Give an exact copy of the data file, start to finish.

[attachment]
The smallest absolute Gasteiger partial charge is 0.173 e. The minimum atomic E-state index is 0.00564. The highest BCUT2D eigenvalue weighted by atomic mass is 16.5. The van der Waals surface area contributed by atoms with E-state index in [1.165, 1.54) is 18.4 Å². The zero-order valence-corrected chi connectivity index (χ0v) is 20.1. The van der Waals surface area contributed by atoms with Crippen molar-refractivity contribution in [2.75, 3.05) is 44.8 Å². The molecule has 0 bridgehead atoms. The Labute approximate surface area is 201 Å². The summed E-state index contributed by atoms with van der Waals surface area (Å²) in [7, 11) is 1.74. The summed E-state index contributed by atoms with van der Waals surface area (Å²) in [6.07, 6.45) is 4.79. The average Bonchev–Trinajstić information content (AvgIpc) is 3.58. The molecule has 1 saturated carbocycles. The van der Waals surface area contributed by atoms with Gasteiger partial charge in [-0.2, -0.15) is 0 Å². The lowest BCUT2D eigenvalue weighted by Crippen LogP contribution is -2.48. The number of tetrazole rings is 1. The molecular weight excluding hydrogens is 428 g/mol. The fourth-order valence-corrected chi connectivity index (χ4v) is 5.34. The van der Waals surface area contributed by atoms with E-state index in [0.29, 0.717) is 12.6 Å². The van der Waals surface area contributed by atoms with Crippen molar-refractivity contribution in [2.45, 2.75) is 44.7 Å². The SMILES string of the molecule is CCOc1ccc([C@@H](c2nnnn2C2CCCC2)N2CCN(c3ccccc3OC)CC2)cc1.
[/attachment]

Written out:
The smallest absolute Gasteiger partial charge is 0.173 e. The minimum atomic E-state index is 0.00564. The highest BCUT2D eigenvalue weighted by atomic mass is 16.5. The van der Waals surface area contributed by atoms with E-state index in [1.165, 1.54) is 18.4 Å². The zero-order valence-corrected chi connectivity index (χ0v) is 20.1. The van der Waals surface area contributed by atoms with Crippen molar-refractivity contribution in [2.75, 3.05) is 44.8 Å². The molecule has 0 bridgehead atoms. The Labute approximate surface area is 201 Å². The summed E-state index contributed by atoms with van der Waals surface area (Å²) in [7, 11) is 1.74. The summed E-state index contributed by atoms with van der Waals surface area (Å²) in [6.07, 6.45) is 4.79. The average Bonchev–Trinajstić information content (AvgIpc) is 3.58. The molecule has 1 saturated carbocycles. The van der Waals surface area contributed by atoms with Gasteiger partial charge in [-0.2, -0.15) is 0 Å². The lowest BCUT2D eigenvalue weighted by Crippen LogP contribution is -2.48. The number of tetrazole rings is 1. The molecular weight excluding hydrogens is 428 g/mol. The fourth-order valence-corrected chi connectivity index (χ4v) is 5.34. The van der Waals surface area contributed by atoms with E-state index in [0.29, 0.717) is 12.6 Å². The van der Waals surface area contributed by atoms with Crippen molar-refractivity contribution in [2.45, 2.75) is 44.7 Å². The SMILES string of the molecule is CCOc1ccc([C@@H](c2nnnn2C2CCCC2)N2CCN(c3ccccc3OC)CC2)cc1.